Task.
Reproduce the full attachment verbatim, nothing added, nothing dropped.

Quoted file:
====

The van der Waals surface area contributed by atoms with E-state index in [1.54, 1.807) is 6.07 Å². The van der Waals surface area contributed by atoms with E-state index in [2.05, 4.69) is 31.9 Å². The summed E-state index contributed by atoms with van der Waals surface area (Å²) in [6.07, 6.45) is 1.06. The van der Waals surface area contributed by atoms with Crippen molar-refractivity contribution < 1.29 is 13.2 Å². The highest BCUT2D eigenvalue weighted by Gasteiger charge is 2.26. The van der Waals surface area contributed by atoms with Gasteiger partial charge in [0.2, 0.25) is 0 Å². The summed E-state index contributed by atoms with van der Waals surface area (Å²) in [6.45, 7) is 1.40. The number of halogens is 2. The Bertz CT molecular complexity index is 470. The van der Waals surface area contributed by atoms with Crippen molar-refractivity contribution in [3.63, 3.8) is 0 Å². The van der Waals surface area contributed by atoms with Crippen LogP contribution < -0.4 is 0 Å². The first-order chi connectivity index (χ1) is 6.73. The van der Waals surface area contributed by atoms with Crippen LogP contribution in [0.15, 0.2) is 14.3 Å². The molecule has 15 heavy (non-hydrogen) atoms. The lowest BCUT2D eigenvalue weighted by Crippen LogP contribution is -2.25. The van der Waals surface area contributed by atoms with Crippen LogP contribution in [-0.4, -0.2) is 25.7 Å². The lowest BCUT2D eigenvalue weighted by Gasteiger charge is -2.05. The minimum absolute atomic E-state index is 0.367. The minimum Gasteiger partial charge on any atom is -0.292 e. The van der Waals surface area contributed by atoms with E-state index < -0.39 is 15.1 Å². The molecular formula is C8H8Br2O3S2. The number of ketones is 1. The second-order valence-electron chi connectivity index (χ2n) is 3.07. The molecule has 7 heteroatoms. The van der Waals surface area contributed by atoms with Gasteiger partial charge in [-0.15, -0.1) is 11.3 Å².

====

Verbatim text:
The van der Waals surface area contributed by atoms with E-state index in [1.54, 1.807) is 6.07 Å². The van der Waals surface area contributed by atoms with E-state index in [2.05, 4.69) is 31.9 Å². The summed E-state index contributed by atoms with van der Waals surface area (Å²) in [6.07, 6.45) is 1.06. The van der Waals surface area contributed by atoms with Crippen molar-refractivity contribution < 1.29 is 13.2 Å². The highest BCUT2D eigenvalue weighted by Gasteiger charge is 2.26. The van der Waals surface area contributed by atoms with Gasteiger partial charge in [0.2, 0.25) is 0 Å². The summed E-state index contributed by atoms with van der Waals surface area (Å²) in [6.45, 7) is 1.40. The number of halogens is 2. The Bertz CT molecular complexity index is 470. The van der Waals surface area contributed by atoms with Crippen molar-refractivity contribution in [3.63, 3.8) is 0 Å². The van der Waals surface area contributed by atoms with Crippen LogP contribution < -0.4 is 0 Å². The first-order chi connectivity index (χ1) is 6.73. The van der Waals surface area contributed by atoms with Crippen LogP contribution in [0.15, 0.2) is 14.3 Å². The molecule has 15 heavy (non-hydrogen) atoms. The lowest BCUT2D eigenvalue weighted by Crippen LogP contribution is -2.25. The van der Waals surface area contributed by atoms with Crippen LogP contribution in [-0.4, -0.2) is 25.7 Å². The lowest BCUT2D eigenvalue weighted by Gasteiger charge is -2.05. The minimum absolute atomic E-state index is 0.367. The minimum Gasteiger partial charge on any atom is -0.292 e. The van der Waals surface area contributed by atoms with E-state index < -0.39 is 15.1 Å². The molecular formula is C8H8Br2O3S2. The number of ketones is 1. The second-order valence-electron chi connectivity index (χ2n) is 3.07. The molecule has 7 heteroatoms. The van der Waals surface area contributed by atoms with Gasteiger partial charge in [-0.15, -0.1) is 11.3 Å².